Page:The Chinese Empire. A General & Missionary Survey.djvu/23

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some of their leading pioneer workers in China, thus making it possible to enrich the book with what is probably quite a unique collection of notable China missionaries. On this point it should be said that, with few exceptions, the collection of portraits has been limited to those who, having served their day and generation, have "fallen on sleep." The exceptions have been in the few cases where the missionary, though still living, has given fifty years or more to China, or where he has been the pioneer in some new field. Among so many notable men it has of course only been possible to select a few representative men from most of the older Societies. No one regrets more than the Editor that the limitations of space have not allowed him to include many other equally eminent missionaries, and especially some of the noble women, who, as wives or lady workers, have given equally valuable and self-sacrificing service to the cause of Christ in China. Of some of the early workers unfortunately portraits are not to be obtained.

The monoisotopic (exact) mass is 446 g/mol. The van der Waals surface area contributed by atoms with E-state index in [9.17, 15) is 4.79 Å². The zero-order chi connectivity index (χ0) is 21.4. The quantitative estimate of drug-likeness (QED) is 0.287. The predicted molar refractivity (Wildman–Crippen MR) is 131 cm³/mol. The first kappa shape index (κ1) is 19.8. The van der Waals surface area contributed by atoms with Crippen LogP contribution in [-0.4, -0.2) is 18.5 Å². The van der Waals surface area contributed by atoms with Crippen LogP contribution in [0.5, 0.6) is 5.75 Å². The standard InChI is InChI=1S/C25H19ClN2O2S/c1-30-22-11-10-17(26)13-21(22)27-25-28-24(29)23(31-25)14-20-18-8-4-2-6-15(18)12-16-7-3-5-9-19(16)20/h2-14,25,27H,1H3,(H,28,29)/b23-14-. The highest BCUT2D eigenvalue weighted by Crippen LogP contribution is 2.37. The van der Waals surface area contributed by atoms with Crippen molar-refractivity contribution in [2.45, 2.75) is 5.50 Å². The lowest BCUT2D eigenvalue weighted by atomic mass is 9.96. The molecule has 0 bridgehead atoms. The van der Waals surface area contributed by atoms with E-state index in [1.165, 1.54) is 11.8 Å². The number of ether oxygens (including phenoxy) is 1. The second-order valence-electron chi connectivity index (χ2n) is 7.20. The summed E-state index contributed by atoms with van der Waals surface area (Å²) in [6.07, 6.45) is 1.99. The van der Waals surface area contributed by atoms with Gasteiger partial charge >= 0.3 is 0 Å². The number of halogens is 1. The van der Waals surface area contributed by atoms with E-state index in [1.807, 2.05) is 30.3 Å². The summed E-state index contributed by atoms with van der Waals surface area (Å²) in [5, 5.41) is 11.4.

In conclusion, acknowledgment is made of the assistance kindly given by Mr. E. Gillies, when on furlough, in the compilation of the statistics found on pp. 36-39, as well as other help. The statistics have been compiled from the published Reports of the various Societies, from which it has not, however, been always possible to obtain the desired information. Hearty thanks are also given to Mr. T. W. Goodall, my esteemed editorial colleague, for the full indices which he has prepared.

A considerable amount of material originally intended for the book has been omitted, especially statistical work and tables of Mission Stations, as the work is already much larger than was contemplated.

And now, to Him who hath "made of one blood every